Jamestown S’Klallam Tribe Ridding Dungeness Of Invasive PlantsSep 19th, 2005 • Category: News
SEQUIM (Sept. 19, 2005) – Jamestown S’Klallam Tribal crews this summer are combing the Dungeness River for two invasive weeds – knotweed and buddleia. Both are aggressive, non-native plants and both are a serious threat to salmon habitat along the river in Sequim.
“These weeds establish themselves quickly and out-compete native plants that are important for creating and maintaining fish habitat along the Dungeness River,” said Hilton Turnbull, Forest and Fish biologist for the Jamestown S’Klallam Tribe, while injecting a knotweed cane with an herbicide-filled, needle-tipped gun. “What we are doing is mapping the weed occurrences and monitoring how effective our treatment methods are for control from one year to the next.”
Knotweed and buddleia are often used as ornamental plants for gardens. Knotweed, which can grow as large as 20-feet tall, comes from Asia and is commonly known as “false bamboo.” The plant has large oval shaped leaves with pointed tips and produces clusters of tiny white flowers. Buddleia also comes from Asia, as well as Africa, and is commonly referred to as “butterfly bush.” Buddleia, which resembles a green shrub, grows as large as knotweed and produces a cone-shaped cluster of purple flowers.
While the plants might be popular with gardeners, they are a bane to habitat biologists. Both weeds degrade fish habitat by spreading rapidly and taking over large stretches of the riverbank, impeding the growth of important native plants, such as cottonwood and cedar. Cottonwood and cedar trees are essential for healthy salmon spawning and rearing habitat. Trees provide shade that cools the water, keeping it at an ideal temperature for fish, and, overtime, those trees will fall into the stream helping create pools and rifles for spawning salmon.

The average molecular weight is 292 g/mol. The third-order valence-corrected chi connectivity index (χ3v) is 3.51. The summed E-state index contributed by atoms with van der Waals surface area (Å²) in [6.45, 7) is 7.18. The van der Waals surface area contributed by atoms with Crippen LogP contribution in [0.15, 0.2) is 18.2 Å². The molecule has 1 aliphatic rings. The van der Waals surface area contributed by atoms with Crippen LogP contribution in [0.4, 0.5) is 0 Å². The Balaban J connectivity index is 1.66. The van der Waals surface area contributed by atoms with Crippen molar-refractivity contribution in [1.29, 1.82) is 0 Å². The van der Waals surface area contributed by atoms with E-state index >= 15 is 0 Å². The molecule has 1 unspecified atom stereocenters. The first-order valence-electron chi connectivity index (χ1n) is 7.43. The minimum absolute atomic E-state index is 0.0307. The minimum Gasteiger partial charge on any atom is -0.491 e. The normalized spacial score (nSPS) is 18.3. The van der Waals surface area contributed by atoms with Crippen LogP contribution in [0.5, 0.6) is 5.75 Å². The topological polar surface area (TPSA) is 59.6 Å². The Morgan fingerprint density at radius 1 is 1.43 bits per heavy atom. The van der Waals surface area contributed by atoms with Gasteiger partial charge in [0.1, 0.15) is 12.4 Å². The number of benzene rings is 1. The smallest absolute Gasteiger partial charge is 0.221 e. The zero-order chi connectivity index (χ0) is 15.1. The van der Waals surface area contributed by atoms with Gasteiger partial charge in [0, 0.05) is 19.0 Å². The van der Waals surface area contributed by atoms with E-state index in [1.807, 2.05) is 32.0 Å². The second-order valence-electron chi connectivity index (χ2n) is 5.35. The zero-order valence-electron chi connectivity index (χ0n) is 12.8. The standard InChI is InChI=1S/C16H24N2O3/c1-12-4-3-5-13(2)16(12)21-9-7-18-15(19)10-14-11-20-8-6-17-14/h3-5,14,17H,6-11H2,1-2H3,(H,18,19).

To retain the benefits of a healthy riparian – streamside – ecosystem and ensure invasive species do not take over the river, Turnbull and his crew are surveying the river and floodplain by mapping the weeds with a Global Positioning System. So far, they have mostly concentrated on knotweed, but plan on battling buddleia in the next year. After documenting the knotweed, larger canes are injected with herbicide and smaller stalks are sprayed.
The Jamestown S’Klallam Tribe’s project, which includes public outreach to landowners who might be unknowingly contributing to the problem, is funded by a U.S. Environmental Protection Agency grant. Clallam County is supplying herbicide and technical assistance through a cooperative agreement with the tribe. The county also is helping with other tribal invasive species control projects on the North Olympic Peninsula. That has allowed tribes to allocate more grant funding for control and monitoring efforts.
Mechanical methods of removal don’t really work for these plants. In fact, mowing or chopping the invasive weeds only helps them spread. And that’s partly how they became a problem on the Dungeness River. All it takes is a small stem or root to escape from a knotweed bush to create a colony. Stems float down the river, anchor themselves to the riverbank and begin growing. Buddleia spreads itself by seed after it flowers.
“Knotweed canes and buddleia seeds move around the river pretty readily,” Turnbull said. “Flooding scours plant material and deposits it among logjams, on gravel bars and throughout the maze of side channels in the floodplain.”
Almost 9 miles of the Dungeness River needs to be mapped and treated for the weeds. That’s a considerable distance, but compared to the Dickey and Hoh rivers on the Washington coast, it’s rather small. Coastal tribes are trying to tackle the knotweed problem on those rivers, where the weeds have exploded along the riverbanks covering nearly 30 miles in one case.
“Based on this year’s survey results, we are seeing a reduction in area and distribution of the knotweed infestation, but we’ve really got our hands full with buddleia; in some cases it is the dominant woody vegetation on gravel bars and along the forest,” Turnbull said. “All the tribes and local governments on the west side of the Olympic Peninsula are doing their best to address the invasive plant species and prevent their reintroduction into our river systems.”
For more information, contact: Hilton Turnbull, Forest and Fish biologist for the Jamestown S’Klallam Tribe, 360-681-4603, firstname.lastname@example.org. Darren Friedel, information officer for the Northwest Indian Fisheries Commission, (360) 297-6546, email@example.com.